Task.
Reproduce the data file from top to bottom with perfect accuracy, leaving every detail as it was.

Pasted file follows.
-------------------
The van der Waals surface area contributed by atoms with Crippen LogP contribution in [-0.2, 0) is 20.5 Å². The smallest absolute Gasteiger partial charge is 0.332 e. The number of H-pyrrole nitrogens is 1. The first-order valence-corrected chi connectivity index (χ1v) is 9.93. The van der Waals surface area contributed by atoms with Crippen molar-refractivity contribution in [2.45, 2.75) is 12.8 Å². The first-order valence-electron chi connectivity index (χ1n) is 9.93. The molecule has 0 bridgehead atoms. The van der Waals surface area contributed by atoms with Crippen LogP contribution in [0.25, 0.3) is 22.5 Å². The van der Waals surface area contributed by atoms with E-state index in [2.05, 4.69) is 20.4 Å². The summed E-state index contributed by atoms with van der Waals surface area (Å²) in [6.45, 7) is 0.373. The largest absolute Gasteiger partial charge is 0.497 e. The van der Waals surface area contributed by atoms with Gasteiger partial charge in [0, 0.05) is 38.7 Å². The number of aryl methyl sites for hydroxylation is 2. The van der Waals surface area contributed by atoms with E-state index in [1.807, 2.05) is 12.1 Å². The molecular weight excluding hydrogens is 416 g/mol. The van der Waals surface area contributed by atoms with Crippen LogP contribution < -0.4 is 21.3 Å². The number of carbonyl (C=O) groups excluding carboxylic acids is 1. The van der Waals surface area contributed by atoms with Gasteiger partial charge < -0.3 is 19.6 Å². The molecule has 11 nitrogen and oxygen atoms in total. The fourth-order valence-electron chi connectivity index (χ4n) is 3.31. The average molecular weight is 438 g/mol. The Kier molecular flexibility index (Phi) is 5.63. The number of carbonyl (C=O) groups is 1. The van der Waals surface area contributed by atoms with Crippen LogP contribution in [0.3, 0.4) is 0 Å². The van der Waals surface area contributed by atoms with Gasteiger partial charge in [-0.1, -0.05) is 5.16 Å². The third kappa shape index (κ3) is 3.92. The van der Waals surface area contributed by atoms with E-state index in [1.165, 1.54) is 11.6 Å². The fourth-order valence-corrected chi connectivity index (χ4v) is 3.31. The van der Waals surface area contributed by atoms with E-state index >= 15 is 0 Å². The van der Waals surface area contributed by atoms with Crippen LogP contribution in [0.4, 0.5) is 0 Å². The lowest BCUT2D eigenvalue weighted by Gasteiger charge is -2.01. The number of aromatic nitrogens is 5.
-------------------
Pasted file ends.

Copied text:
The van der Waals surface area contributed by atoms with Crippen LogP contribution in [-0.2, 0) is 20.5 Å². The smallest absolute Gasteiger partial charge is 0.332 e. The number of H-pyrrole nitrogens is 1. The first-order valence-corrected chi connectivity index (χ1v) is 9.93. The van der Waals surface area contributed by atoms with Crippen molar-refractivity contribution in [2.45, 2.75) is 12.8 Å². The first-order valence-electron chi connectivity index (χ1n) is 9.93. The molecule has 0 bridgehead atoms. The van der Waals surface area contributed by atoms with Crippen LogP contribution in [0.25, 0.3) is 22.5 Å². The van der Waals surface area contributed by atoms with E-state index in [2.05, 4.69) is 20.4 Å². The summed E-state index contributed by atoms with van der Waals surface area (Å²) in [6.45, 7) is 0.373. The largest absolute Gasteiger partial charge is 0.497 e. The van der Waals surface area contributed by atoms with Gasteiger partial charge in [0, 0.05) is 38.7 Å². The number of aryl methyl sites for hydroxylation is 2. The van der Waals surface area contributed by atoms with E-state index in [1.807, 2.05) is 12.1 Å². The molecular weight excluding hydrogens is 416 g/mol. The van der Waals surface area contributed by atoms with Crippen LogP contribution < -0.4 is 21.3 Å². The number of carbonyl (C=O) groups excluding carboxylic acids is 1. The van der Waals surface area contributed by atoms with Gasteiger partial charge < -0.3 is 19.6 Å². The molecule has 11 nitrogen and oxygen atoms in total. The fourth-order valence-electron chi connectivity index (χ4n) is 3.31. The average molecular weight is 438 g/mol. The Kier molecular flexibility index (Phi) is 5.63. The number of carbonyl (C=O) groups is 1. The van der Waals surface area contributed by atoms with Crippen LogP contribution in [0.3, 0.4) is 0 Å². The van der Waals surface area contributed by atoms with Gasteiger partial charge in [-0.1, -0.05) is 5.16 Å². The third kappa shape index (κ3) is 3.92. The van der Waals surface area contributed by atoms with E-state index in [1.165, 1.54) is 11.6 Å². The fourth-order valence-corrected chi connectivity index (χ4v) is 3.31. The van der Waals surface area contributed by atoms with E-state index >= 15 is 0 Å². The van der Waals surface area contributed by atoms with Crippen LogP contribution in [0.4, 0.5) is 0 Å². The lowest BCUT2D eigenvalue weighted by Gasteiger charge is -2.01. The number of aromatic nitrogens is 5.